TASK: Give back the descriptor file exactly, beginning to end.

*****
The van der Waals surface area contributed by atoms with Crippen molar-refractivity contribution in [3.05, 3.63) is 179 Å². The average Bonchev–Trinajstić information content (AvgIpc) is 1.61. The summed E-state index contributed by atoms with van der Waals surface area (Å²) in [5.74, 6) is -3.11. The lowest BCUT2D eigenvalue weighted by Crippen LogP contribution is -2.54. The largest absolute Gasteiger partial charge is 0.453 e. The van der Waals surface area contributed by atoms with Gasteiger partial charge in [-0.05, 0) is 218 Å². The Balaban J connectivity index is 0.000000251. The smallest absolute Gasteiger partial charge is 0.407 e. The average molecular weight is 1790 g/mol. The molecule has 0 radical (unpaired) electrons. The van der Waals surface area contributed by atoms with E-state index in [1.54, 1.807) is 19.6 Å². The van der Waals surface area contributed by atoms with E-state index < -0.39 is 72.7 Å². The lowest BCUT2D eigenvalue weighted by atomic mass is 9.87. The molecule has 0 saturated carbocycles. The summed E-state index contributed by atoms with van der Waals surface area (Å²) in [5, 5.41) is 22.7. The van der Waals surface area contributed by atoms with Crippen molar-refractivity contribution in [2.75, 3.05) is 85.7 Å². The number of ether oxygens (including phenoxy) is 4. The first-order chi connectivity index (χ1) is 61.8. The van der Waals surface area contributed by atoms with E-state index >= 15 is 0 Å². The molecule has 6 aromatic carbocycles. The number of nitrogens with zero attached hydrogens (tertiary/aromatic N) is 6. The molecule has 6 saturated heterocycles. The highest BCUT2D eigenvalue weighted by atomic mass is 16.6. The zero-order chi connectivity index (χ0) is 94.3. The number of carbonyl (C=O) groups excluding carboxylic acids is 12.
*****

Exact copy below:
The van der Waals surface area contributed by atoms with Crippen molar-refractivity contribution in [3.05, 3.63) is 179 Å². The average Bonchev–Trinajstić information content (AvgIpc) is 1.61. The summed E-state index contributed by atoms with van der Waals surface area (Å²) in [5.74, 6) is -3.11. The lowest BCUT2D eigenvalue weighted by Crippen LogP contribution is -2.54. The largest absolute Gasteiger partial charge is 0.453 e. The van der Waals surface area contributed by atoms with Gasteiger partial charge in [-0.05, 0) is 218 Å². The Balaban J connectivity index is 0.000000251. The smallest absolute Gasteiger partial charge is 0.407 e. The average molecular weight is 1790 g/mol. The molecule has 0 radical (unpaired) electrons. The van der Waals surface area contributed by atoms with E-state index in [1.54, 1.807) is 19.6 Å². The van der Waals surface area contributed by atoms with E-state index < -0.39 is 72.7 Å². The lowest BCUT2D eigenvalue weighted by atomic mass is 9.87. The molecule has 0 saturated carbocycles. The summed E-state index contributed by atoms with van der Waals surface area (Å²) in [5, 5.41) is 22.7. The van der Waals surface area contributed by atoms with Crippen molar-refractivity contribution in [2.75, 3.05) is 85.7 Å². The number of ether oxygens (including phenoxy) is 4. The first-order chi connectivity index (χ1) is 61.8. The van der Waals surface area contributed by atoms with E-state index >= 15 is 0 Å². The molecule has 6 aromatic carbocycles. The number of nitrogens with zero attached hydrogens (tertiary/aromatic N) is 6. The molecule has 6 saturated heterocycles. The highest BCUT2D eigenvalue weighted by atomic mass is 16.6. The zero-order chi connectivity index (χ0) is 94.3. The number of carbonyl (C=O) groups excluding carboxylic acids is 12.